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  1. #1
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    Default power for gas cook top ignitors

    All of the gas cooktop manuals I have read "recommend" (not require) a dedicated 120V circuit for the ignitors. But they cover their bases by also saying to meet your local code.....

    So technically, a kitchen small appliance circuit is not allowed to power a built in appliance since those circuits have limits in the NEC right?

    I see many gas cooktops on dedicated circuits (or at least they are not on a GFCI circuit) in mecklenburg county but still see some that are on the protected side of one of the kitchen GFCI circuits.

    How many check for this and report it as a defect if tripping the GFCI kills the cook top ignitors?

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    Default Re: power for gas cook top ignitors

    Quote Originally Posted by Bruce King View Post
    All of the gas cooktop manuals I have read "recommend" (not require) a dedicated 120V circuit for the ignitors. But they cover their bases by also saying to meet your local code.....

    So technically, a kitchen small appliance circuit is not allowed to power a built in appliance since those circuits have limits in the NEC right?
    Wrong.

    - 210.52 Dwelling Unit Receptacle Outlets.
    - - (B) Small Appliances.
    - - - (2) No Other Outlets. The two or more small-appliance branch circuits specified in 210.52(B)(1) shall have no other outlets.
    - - - - Exception No. 1: A receptacle installed solely for the electrical supply to and support of an electric clock in any of the rooms specified in 210.52(B)(1).
    - - - - Exception No. 2: Receptacles installed to provide power for supplemental equipment and lighting on gas-fired ranges, ovens, or counter-mounted cooking units.

    Jerry Peck, Construction / Litigation Consultant
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  3. #3
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    Default Re: power for gas cook top ignitors

    Quote Originally Posted by Bruce King View Post
    All of the gas cooktop manuals I have read "recommend" (not require) a dedicated 120V circuit for the ignitors. But they cover their bases by also saying to meet your local code.....

    So technically, a kitchen small appliance circuit is not allowed to power a built in appliance since those circuits have limits in the NEC right?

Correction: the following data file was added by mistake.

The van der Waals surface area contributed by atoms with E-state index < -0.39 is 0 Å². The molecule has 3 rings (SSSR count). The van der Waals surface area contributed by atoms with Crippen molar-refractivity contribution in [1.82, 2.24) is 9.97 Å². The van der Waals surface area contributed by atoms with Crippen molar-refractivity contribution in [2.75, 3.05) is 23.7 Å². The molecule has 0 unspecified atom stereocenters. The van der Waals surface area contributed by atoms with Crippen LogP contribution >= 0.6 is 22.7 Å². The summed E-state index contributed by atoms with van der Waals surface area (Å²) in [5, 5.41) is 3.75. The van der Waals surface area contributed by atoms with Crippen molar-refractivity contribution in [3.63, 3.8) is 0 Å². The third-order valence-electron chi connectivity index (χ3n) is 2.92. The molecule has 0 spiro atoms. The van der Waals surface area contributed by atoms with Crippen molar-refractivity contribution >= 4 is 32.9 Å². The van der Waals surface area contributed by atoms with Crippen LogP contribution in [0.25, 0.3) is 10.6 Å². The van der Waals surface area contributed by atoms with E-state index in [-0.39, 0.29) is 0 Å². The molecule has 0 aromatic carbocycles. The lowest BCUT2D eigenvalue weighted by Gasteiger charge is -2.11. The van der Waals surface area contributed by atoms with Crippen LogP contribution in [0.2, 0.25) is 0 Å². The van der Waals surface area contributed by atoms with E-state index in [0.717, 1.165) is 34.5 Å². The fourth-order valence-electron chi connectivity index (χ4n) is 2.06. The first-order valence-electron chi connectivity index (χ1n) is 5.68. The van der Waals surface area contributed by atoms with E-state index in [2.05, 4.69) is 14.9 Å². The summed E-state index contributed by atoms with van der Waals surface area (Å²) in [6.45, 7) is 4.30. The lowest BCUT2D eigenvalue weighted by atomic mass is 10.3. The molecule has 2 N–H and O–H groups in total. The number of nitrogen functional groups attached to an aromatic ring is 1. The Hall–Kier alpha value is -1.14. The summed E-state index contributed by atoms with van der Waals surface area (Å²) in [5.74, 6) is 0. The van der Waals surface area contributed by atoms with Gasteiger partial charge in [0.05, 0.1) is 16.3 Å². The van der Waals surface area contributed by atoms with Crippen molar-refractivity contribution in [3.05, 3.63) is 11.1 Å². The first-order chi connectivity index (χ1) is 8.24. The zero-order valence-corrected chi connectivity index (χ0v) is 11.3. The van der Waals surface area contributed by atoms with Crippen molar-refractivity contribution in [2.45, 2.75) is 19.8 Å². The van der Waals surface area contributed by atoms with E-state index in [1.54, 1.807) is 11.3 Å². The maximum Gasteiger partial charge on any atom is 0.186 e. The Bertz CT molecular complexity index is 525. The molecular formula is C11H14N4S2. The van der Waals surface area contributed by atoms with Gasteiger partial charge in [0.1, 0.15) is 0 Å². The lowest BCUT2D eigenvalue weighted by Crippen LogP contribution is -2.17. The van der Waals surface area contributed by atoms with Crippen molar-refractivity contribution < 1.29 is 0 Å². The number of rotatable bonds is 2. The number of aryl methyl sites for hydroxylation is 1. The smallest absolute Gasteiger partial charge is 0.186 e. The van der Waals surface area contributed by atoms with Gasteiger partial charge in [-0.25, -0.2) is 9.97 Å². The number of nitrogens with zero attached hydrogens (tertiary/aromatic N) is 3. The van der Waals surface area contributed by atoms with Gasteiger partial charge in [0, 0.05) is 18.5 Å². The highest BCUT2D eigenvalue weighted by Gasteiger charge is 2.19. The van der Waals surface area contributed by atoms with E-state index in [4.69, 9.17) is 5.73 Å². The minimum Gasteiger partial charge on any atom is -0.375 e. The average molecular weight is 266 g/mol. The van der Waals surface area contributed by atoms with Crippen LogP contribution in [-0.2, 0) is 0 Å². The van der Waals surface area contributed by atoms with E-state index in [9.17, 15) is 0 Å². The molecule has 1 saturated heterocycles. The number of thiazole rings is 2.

I see many gas cooktops on dedicated circuits (or at least they are not on a GFCI circuit) in mecklenburg county but still see some that are on the protected side of one of the kitchen GFCI circuits.

    How many check for this and report it as a defect if tripping the GFCI kills the cook top ignitors?
    What do you do if the receptacle is installed ahead of a GFCI receptacle??

    Article 210.52(B)(2) exception # 2 allows the igniter to be on the small appliance branch circuit......

    From the 2008 NEC:

    (2) No Other Outlets. The two or more small-appliance
    branch circuits specified in 210.52(B)(1) shall have no
    other outlets.
    Exception No. 1: A receptacle installed solely for the electrical
    supply to and support of an electric clock in any of
    the rooms specified in 210.52(B)(1).
    Exception No. 2: Receptacles installed to provide power
    for supplemental equipment and lighting on gas-fired
    ranges, ovens, or counter-mounted cooking units.

    This is unchanged from the 2005 also.


  4. #4
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    Default Re: power for gas cook top ignitors

    Quote Originally Posted by Bruce King View Post
    How many check for this and report it as a defect if tripping the GFCI kills the cook top ignitors?
    Why would you consider this a defect??


  5. #5
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    Default Re: power for gas cook top ignitors

    I consider it an upgrade in order to meet the manufacturers recommendation for a dedicated circuit.

    The reason for this is the possibility of a tripped GFCI causing someone who is unfamiliar with gas appliances to try and light a burner and leaving the knob in the "light" position and walking off while gas is flowing into the house.

    I do remember another inspector telling me once that he saw this in one installation manual as a "required" dedicated circuit.

    Bruce King, B.A. King Home Inspections, LLC
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    Default Re: power for gas cook top ignitors

    There are no rules against protecting EVERY receptacle in the house with an AFCI. so why would a range receptacle that's on one be a defect?